Conservative Prime Minister Theresa May is set to continue her discussions with the leaders of the European Union in Brussels over the next few days, after MPs narrowly voted to back her proposal for her to renegotiate her Brexit deal.
MPs voted in favour of May’s deal 317 votes to 301 – based on amendments made over the backstop in Ireland – the insurance policy that is designed to avoid a ‘hard border’ on the Republic of Ireland and Northern Ireland border, in the event of a ‘no deal’ Brexit.
However, the EU announced that it will not negotiate or change the legal documents that have already been agreed previously by Theresa May. Many political leaders on the continent have publicly stated that renogotiation is off the table – including French President, Emmanuel Macron.
May’s unconventional victory follows two weeks of uncertainty after MPs unanimously rejected her original Brexit proposal.
The Prime Minister must now find a way to successfully put these changes in effect, before the March 29 deadline – when the UK will leave the European Union. However, MPs also supported an amendment which rejected the possibility of a ‘no deal’ Brexit.
Labour leader Jeremy Corbyn said that scenario should be ruled out entirely, and is set to meet May to discuss the next steps.
Responding to last night’s votes in the House of Commons, Stephen Martin, Director General of the Institute of Directors, said:
“While it is something that MPs have managed to form a majority in any vote, the path ahead is still far from clear. The Prime Minister clearly faces a difficult task in winning a compromise on the backstop. However, if the choice is between trying to change the deal and leaving without one, business will have to hope the EU can be flexible and consider whether any legal changes at all could further clarify that the backstop is not a permanent fixture.
“With 29 March still on the statute book as our point of exit, every passing day brings no-deal draws closer, and sees more firms forced into activating potentially unnecessary and costly contingency plans – many of which involve moving business out of the UK. Much more information on what would happen on day one of no deal is needed to ensure any adequate level of business readiness. We still don’t know what the UK’s applied tariffs or full changes to customs processes would be, and there is virtually no guidance on planning for firms in Northern Ireland.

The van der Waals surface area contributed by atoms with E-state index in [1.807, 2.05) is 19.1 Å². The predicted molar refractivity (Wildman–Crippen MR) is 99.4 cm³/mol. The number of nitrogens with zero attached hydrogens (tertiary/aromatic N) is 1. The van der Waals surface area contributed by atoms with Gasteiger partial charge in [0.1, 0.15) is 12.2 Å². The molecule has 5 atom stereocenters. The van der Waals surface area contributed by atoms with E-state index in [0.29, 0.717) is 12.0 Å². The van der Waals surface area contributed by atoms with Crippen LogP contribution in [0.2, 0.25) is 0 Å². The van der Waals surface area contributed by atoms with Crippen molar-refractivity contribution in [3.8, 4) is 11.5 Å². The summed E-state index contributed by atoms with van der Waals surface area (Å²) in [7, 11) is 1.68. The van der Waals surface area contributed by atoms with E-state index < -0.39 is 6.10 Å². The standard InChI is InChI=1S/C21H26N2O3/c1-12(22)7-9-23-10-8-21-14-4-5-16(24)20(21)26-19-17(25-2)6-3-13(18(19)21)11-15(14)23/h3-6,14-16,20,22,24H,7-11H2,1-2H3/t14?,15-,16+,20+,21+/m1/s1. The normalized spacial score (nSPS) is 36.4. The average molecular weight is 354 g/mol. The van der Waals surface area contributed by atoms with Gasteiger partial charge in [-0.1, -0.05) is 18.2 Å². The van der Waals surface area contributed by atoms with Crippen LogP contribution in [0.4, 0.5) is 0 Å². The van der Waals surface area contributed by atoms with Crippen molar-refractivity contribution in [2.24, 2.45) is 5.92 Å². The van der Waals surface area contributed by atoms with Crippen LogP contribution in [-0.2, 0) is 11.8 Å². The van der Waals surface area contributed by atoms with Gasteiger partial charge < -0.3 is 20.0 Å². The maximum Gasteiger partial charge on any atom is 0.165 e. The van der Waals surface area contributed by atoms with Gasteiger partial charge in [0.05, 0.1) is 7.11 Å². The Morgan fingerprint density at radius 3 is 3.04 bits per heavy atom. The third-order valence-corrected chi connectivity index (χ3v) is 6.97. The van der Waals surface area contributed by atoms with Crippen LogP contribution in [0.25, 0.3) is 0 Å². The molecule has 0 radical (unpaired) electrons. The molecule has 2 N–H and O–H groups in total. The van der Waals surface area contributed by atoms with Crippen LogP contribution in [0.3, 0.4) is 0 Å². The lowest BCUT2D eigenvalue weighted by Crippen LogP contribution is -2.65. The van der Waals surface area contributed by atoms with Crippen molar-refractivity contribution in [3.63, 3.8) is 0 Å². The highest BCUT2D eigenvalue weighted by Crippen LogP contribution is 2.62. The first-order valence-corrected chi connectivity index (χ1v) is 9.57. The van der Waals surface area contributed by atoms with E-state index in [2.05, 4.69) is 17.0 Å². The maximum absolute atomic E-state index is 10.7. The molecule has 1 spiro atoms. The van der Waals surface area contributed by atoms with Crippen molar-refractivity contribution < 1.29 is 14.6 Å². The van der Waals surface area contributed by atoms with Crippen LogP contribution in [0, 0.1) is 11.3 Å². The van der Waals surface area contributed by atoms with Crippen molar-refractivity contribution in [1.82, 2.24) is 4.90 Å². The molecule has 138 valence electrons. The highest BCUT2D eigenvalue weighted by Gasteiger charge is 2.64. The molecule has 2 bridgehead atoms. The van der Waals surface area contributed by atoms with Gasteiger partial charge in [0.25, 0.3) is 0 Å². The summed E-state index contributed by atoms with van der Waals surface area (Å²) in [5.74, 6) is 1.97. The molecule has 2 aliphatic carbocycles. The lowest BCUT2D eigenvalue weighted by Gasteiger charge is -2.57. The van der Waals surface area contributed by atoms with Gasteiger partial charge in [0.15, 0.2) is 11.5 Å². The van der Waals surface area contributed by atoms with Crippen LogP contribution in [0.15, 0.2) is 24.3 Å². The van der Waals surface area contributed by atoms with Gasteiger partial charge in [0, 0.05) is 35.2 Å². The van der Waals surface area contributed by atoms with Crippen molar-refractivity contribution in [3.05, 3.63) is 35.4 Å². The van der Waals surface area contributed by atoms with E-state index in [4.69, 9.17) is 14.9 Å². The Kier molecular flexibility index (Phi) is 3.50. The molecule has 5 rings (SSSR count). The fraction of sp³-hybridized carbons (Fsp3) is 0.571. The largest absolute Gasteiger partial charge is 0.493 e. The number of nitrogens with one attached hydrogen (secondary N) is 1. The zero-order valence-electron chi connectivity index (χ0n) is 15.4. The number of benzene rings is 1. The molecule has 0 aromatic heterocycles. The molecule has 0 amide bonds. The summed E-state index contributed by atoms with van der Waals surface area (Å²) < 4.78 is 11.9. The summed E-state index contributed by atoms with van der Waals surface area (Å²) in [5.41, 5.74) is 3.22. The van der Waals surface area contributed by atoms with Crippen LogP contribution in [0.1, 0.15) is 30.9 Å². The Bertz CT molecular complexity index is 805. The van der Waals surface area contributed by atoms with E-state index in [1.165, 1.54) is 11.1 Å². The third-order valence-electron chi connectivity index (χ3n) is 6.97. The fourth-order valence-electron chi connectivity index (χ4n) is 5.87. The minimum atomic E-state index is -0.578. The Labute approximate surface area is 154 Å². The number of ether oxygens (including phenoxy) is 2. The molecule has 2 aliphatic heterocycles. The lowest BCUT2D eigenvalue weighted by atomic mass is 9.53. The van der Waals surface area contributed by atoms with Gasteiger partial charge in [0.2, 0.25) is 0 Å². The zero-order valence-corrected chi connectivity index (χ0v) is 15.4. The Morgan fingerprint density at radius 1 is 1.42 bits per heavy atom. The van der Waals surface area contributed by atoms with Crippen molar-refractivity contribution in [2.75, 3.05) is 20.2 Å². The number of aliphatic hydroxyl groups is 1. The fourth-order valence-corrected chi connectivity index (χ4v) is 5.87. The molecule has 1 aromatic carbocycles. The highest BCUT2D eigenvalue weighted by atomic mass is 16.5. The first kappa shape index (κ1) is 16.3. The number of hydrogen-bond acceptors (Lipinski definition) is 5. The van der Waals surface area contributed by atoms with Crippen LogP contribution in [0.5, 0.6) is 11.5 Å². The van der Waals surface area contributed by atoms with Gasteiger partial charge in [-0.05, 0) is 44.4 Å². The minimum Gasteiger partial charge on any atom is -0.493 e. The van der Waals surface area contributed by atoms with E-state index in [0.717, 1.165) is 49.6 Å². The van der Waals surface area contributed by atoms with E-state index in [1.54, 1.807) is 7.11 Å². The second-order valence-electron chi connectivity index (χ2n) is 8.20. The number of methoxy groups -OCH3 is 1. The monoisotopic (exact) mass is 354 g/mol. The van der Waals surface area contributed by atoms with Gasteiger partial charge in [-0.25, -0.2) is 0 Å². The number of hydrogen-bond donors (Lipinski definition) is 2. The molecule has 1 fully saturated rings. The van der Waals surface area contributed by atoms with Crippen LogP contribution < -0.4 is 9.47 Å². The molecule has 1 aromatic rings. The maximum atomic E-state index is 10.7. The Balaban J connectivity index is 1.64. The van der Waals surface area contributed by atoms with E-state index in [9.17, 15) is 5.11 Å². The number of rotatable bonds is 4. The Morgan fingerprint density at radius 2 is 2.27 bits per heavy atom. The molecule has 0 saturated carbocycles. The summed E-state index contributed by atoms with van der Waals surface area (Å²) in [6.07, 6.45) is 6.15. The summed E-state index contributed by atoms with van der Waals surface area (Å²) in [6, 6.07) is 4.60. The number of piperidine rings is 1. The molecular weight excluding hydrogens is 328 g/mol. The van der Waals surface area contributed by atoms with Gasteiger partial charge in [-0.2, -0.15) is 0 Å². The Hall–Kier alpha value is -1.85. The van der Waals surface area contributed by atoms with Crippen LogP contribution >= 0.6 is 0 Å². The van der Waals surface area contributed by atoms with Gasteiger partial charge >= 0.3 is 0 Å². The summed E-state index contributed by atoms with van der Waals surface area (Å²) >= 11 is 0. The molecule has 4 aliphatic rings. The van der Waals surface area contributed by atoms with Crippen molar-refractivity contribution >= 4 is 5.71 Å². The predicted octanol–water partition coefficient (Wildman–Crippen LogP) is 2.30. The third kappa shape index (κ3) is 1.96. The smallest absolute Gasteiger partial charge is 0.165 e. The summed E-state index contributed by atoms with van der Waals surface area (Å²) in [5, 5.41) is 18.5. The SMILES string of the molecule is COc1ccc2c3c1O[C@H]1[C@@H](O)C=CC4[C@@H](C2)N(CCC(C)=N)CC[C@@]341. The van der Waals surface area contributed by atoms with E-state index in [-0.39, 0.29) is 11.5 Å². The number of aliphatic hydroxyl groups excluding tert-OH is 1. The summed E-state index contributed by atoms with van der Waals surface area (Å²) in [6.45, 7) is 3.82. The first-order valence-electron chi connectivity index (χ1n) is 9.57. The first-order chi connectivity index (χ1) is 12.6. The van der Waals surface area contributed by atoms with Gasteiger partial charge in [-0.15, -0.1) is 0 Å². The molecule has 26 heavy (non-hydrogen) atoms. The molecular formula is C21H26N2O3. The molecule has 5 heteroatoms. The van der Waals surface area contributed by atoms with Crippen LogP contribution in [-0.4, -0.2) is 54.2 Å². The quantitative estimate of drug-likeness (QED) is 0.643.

“The Prime Minister’s commitment to a second Meaningful Vote in a fortnight is helpful in the face of these pressing timescales. The PM must go one step further, however, and set out now in clear terms what would happen if this second vote is lost. Business leaders need to know whether that would mark the point of no return for leaving without a deal.”
With the deadline for Britain’s exit from the EU looming and no plan in place, there is still a chance the UK could leave with no deal. Stuart Price, Partner and Actuary at Quantum Advisory, looks at how a no deal scenario could affect UK pensions.
“There’s no doubt a no deal is going to cause disruption, it’s just a question of how much disruption and how long it will last.
“Much of the money we pay into our pensions is invested as shares in UK companies. When the companies do well, our retirement pot grows. If, come 29 March, there was no agreed deal, global investors may be fearful about investing in UK companies. Shares in those companies could then fall and in turn your pension fund would decrease in value. If you are lucky enough to have a defined benefit pension, then a fall in investments would not impact what you receive. However, most of us have defined contribution arrangements that would be impacted. As worrying as this might sound, pensions are long term investments, so unless you are about to retire soon from a defined contribution arrangement, then there is time for things to improve. In addition, the majority of UK pension funds are invested globally and across a large number of different asset classes so that should also dampen down any falls.
“Ultimately, prosperous pensions require a strong investment performance which can only be achieved with strong economies – here in the UK, across Europe and globally. It’s unclear how Brexit will affect the UK’s economy, so for now, unfortunately all we can do is wait and watch.”
Commenting on the latest votes in Parliament on Brexit, Phil Smith – Managing Director of Business West said:
“Another day lost while the clock is ticking. Government and parliament are still going round in circles when businesses and the public urgently need answers.
“The real-world result of Westminster’s interminable wrangling is market uncertainty, stockpiling, and the diversion of staff, money and investment. For every big-ticket business announcing high-profile Brexit-related decisions, there are many more quietly making the changes they need in order to safeguard their operations in the event of a disorderly Brexit. The net result of this displacement activity and uncertainty is slow but very real damage to the UK economy.
“A messy and disorderly Brexit on 29th March would cause widespread damage to businesses and communities across the country. Neither Government nor many businesses are ready for a no-deal exit in two months’ time, and it must not be allowed to happen by default.”